83 Gordon Hicks Smith, son of Benjamin D. Smith, was born on 22 April 1902. Gordon, like his brothers, was a railroad worker. The Smith brothers were employed by the historic Nashville, Chattanooga, and St. Louis Railway (NC & St. L) that ran through White County. He married Edna Marie Myers on May 02, 1925 and had two children: Helen Marie (born 27 April 1927) and Benny Joe Smith (born 09 August 1929). Gordon died on 27 February 1978 of cancer. Smith, Gordon Hicks (I37799)
 
84 Smith, George William, lieutenant and acting governor, was born at "Bathurst," Essex county, Virginia, in 1762, son of Meriwether and Elizabeth (Daingerfield) Smith. He was a lawyer, and was member of the house of delegates for Essex, 1791-1794. He removed to Richmond City, where he was one of the leading lawyers, and a representative in the house of delegates in 1802-1808. In 1805 he was captain of the Richmond Republican Blues. He entered the privy council in 1807, and as lieutenant-governor became the acting governor by reason of the resignation of James Monroe, December 5, 1811. On the 26th of the same month he lost his life in the fire that consumed the Richmond theatre. He married (first) February 7, 1793, Sarah, fourth daughter of Colonel Richard Adams, and (second) Jane, widow of Meriwether Jones, editor of the Richmond "Examiner," and daughter of Dr. Read, of Hanover county. He left issue by the first marriage.-http://vagenweb.org/tylers_bios/vol2-05.htm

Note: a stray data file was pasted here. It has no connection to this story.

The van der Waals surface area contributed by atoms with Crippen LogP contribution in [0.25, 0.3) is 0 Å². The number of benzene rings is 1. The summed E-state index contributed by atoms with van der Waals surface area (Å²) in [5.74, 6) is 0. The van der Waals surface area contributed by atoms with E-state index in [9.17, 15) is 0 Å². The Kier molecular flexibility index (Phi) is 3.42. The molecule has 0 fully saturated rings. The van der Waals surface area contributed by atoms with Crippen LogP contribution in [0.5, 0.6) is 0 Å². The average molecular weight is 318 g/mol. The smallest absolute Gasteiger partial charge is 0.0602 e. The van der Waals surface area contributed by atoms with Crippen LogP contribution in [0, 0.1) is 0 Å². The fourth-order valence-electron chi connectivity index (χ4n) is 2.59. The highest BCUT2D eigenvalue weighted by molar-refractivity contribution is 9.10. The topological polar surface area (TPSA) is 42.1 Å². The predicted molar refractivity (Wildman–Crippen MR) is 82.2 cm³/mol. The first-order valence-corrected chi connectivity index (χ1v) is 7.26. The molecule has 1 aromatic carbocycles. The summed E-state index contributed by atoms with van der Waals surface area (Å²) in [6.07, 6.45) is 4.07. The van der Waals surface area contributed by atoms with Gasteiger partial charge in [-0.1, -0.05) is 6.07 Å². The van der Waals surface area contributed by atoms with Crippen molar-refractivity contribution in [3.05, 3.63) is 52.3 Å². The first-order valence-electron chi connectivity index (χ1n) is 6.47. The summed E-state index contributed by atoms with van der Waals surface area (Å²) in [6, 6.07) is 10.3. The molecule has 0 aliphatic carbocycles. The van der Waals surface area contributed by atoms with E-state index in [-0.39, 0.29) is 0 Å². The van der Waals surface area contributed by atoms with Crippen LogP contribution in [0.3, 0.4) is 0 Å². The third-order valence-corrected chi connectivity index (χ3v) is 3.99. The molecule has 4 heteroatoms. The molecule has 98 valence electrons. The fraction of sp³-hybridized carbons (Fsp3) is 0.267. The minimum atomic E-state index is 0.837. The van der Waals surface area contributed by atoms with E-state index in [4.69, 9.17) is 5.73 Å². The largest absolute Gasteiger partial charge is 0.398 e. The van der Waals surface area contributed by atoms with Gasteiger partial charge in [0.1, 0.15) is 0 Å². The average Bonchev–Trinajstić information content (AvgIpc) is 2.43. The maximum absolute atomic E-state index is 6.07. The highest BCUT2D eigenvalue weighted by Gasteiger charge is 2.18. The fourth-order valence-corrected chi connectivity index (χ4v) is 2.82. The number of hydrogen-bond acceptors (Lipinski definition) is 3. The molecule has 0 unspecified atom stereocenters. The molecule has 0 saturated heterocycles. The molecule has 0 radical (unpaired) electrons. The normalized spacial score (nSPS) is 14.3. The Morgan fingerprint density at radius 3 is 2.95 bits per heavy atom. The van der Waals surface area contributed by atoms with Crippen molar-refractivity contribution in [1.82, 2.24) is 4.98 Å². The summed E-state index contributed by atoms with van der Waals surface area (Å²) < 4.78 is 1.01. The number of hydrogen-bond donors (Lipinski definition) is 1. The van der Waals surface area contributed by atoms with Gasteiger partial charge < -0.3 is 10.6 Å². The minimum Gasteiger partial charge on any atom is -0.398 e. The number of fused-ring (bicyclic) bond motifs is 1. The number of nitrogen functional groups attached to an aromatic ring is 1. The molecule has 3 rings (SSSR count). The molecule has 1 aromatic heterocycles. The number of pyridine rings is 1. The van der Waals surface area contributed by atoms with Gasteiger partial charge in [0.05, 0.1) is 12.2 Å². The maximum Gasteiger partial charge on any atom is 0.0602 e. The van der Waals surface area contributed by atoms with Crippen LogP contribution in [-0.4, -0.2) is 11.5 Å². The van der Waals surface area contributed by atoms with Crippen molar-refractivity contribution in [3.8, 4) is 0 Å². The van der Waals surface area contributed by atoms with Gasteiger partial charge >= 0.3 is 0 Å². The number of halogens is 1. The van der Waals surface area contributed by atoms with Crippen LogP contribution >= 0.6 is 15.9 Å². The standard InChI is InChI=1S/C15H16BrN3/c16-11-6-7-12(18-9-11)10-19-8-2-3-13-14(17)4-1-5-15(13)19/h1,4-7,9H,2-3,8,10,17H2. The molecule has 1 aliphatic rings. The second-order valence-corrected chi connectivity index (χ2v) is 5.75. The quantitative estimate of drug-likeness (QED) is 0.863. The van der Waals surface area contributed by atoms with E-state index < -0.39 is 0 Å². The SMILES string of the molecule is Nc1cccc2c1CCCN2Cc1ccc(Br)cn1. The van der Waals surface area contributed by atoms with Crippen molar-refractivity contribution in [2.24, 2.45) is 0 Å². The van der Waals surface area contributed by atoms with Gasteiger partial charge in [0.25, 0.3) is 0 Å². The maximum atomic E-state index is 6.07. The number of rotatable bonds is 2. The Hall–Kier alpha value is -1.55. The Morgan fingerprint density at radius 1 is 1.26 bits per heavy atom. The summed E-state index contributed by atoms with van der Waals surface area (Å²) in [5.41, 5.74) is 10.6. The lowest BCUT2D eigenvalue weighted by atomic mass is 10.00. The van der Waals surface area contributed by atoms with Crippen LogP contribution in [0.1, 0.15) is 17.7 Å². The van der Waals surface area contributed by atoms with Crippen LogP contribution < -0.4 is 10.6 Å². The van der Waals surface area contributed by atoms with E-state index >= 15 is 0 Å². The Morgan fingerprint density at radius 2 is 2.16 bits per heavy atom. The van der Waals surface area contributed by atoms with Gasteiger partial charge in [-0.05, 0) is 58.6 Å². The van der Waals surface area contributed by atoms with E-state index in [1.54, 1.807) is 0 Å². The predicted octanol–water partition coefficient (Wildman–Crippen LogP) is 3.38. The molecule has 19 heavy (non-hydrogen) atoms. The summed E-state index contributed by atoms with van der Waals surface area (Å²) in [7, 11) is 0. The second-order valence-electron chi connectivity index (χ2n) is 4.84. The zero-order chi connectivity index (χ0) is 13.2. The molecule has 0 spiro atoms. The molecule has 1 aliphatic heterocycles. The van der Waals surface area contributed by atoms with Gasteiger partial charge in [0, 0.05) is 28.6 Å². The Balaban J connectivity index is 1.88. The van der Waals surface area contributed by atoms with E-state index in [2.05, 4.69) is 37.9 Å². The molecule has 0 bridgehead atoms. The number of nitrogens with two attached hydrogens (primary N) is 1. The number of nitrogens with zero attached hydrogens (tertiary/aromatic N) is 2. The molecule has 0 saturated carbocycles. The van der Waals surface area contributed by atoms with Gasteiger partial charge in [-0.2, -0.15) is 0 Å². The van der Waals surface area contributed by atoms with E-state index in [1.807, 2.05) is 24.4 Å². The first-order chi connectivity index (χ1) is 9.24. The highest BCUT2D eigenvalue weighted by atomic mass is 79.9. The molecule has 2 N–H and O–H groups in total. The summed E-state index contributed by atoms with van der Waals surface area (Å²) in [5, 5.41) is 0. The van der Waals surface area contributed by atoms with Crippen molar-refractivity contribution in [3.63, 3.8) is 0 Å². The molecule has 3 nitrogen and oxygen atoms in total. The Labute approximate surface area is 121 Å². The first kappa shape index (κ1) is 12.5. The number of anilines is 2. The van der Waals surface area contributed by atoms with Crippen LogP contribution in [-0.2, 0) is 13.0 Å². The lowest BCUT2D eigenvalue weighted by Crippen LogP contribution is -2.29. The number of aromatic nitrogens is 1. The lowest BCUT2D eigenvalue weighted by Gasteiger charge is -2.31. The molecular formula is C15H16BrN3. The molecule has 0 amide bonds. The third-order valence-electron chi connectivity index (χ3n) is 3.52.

Smith, George William (I34625)
 
85 On the 1810 Tax Roll of Franklin Co., Ga. were: Everett Smith, Henry Smith, Isaac Smith, John Smith, Levi Smith, Nicholas Smith, William Smith, Sr. and William Smith, Jr. On the 1811 Franklin Co., Ga. Tax List were: Henry Smith, Henry Smith, Jr., Isaac Smith, John Smith and William Smith. I found no Tax Roll from 1812-1818. On the 1813 Tax Roll of Marion Co., Ms. ( From where Franklin Co. came) were: Isham Smith, Sr. , he paid no poll tax, thus was over 50. No other's. In 1813 in Franklin Co., Ga. Nicholas and Henry Smith witnessed the sale of Stephen Smith's land. On the 1816 Census of Franklin Co., Ms. were: Stephen Smith, age over 45 (All of his known children have been traced) The 1818 Tax Roll for Franklin Co. , McCall's Creek has William Smith, William Smith, Sr. and Nicholas Smith. This is the first time I have ever found Nicholas Smith in Miss. In 1820 living close to each other on Homochitto Creek are Nicholas Smith, Henry Smith and Everett Smith. At Middle Fork are William Smith, Nathan Smith, and another Henry Smith.-Dewey James Smith, Everett (I14955)